Eventually I had to stop. Girl. Who are you kidding? You think your book will end war in Sudan? And Syria? And Iraq? And everywhere in the world once and for all?

Many people think journalism is a magical tool that can humanize foreign policy, bring faces and voices back into our understanding of faraway wars, show the world that we are all ONE brotherhood and that it is foolish, ridiculous, dark and dirty and wrong to hate and kill one another. Many people think we can use journalism to make a difference.

The question Jesus asked me this year, quietly, gently, was:
What if it doesn’t?

One morning I woke up at 5 a.m. and cried for 3 hours. I was gasping from a nightmare, head and heart swirling from too many stories too many people had told me of too much hunger and pain. That’s when I realized it was silly to pretend that I’m not sad. I am sad, I prayed. Jesus, damn it, I am sad.

Suddenly honesty was howling from my veins. GOD. YOUR CHILDREN ARE DROWNING. GOD! I cried like a lunatic. I prayed without words. I felt like the very bottom of my heart had dropped out, turned into a cavern, flooding and splitting with a cry, GOD. Save us. We are crumbling, twisted, poisoned, struck – Jesus! Lord, SAVE.

Two things happened when I prayed that morning:
a) I stopped being in denial about the world.
b) I stopped trying to save it – and found hope in doing so. When I stopped trying so hard, I was suddenly, freakishly, unnaturally able to hope.

Journalism has taught me that in the Gospel, effort doesn’t save.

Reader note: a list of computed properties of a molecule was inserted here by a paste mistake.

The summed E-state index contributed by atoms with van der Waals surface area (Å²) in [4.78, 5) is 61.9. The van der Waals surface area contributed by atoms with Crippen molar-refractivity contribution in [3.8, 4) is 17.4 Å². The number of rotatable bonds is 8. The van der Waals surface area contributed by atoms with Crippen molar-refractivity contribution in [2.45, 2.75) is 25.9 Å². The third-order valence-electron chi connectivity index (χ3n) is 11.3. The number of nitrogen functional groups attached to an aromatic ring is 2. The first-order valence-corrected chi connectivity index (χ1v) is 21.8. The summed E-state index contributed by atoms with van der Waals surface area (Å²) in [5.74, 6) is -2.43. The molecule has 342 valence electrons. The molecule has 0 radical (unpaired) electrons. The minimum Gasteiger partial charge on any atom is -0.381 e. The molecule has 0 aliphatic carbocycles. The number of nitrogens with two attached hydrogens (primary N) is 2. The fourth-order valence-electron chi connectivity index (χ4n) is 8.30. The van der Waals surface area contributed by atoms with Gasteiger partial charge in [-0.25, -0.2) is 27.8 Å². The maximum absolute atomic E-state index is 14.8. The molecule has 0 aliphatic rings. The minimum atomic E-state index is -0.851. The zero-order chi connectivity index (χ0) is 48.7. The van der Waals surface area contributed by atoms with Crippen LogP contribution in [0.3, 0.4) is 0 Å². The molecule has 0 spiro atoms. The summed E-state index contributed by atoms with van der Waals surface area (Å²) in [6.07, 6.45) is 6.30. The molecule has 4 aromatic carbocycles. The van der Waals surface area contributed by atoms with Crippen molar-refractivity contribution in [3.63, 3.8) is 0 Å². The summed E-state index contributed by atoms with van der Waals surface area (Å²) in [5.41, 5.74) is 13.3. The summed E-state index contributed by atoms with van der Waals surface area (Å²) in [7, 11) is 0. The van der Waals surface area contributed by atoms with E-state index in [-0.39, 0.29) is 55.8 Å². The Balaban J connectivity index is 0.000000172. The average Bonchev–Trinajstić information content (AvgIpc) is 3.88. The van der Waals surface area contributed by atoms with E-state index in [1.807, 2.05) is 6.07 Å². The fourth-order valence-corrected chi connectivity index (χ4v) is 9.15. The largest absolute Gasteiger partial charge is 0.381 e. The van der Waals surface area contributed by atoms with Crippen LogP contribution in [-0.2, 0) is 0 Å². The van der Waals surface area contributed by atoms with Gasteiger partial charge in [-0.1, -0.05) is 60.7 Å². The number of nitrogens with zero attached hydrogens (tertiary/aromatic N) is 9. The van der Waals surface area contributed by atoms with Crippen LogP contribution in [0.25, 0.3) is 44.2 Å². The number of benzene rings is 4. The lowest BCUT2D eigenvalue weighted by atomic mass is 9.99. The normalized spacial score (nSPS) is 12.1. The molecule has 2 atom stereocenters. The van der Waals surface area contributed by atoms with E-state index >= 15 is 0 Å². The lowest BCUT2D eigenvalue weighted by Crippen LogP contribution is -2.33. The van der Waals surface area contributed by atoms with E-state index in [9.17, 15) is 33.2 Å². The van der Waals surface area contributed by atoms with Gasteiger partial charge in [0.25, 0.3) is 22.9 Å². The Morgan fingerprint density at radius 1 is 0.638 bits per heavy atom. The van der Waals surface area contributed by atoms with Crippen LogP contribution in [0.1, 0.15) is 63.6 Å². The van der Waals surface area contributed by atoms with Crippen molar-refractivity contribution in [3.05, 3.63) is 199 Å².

More importantly, it’s taught me that I don’t save.

Let me share this video with you. It’s from an amazing thing that happened when I wrote a story about my Sudanese friends: kind-hearted Americans across the world read my article, started a fundraising campaign and sent more than $5000 to help them. I went out with the Sudanese community leader and bought heaters for ~900 members of the refugee community here.

It’s beautiful, right? I was so moved when this happened. I cried. It was incredible, the kind of impact journalism I’d always dreamed of.

But I’m under no delusion. War goes on. My friends remain refugees, mistreated and forgotten, the system rigged against them for no particular reason at all. A heater is great,  but it’s a fist-sized sponge trying to sop up an ocean of need. My results-oriented self cringes, annoyed at its insufficiency, and looks for a way to leave.

My LORD says, Hush. Beloved. Stay.

I am terrified to love people when I feel like I can’t take them out of their suffering. Yet Jesus is teaching me this, to love without saving. I’m learning to accompany, to just be a friend and sister, to say I have no solutions for your problems, but I’ll stick with you anyway. I’m learning to love even when I can’t make pain stop. I’m learning, I think, to just carry pain alongside my brothers.

The tearful-lunatic-prayer thing has only grown, not stopped – but it always ends in praise. It always ends in hope, inexplicable but firm. I feel like I know God more because of it, like I know the Gospel better as a message not that pain has gone from the world, but that God loved us enough to come and bear pain alongside us. Maybe all He wants us to do is love each other enough to do likewise. Instead of straining to stop suffering, we step into it, offer a shoulder, we say, Dear friend, I can’t save you, but
I’m here,
I care,
I’m listening.

Tell me your story.

You are not alone.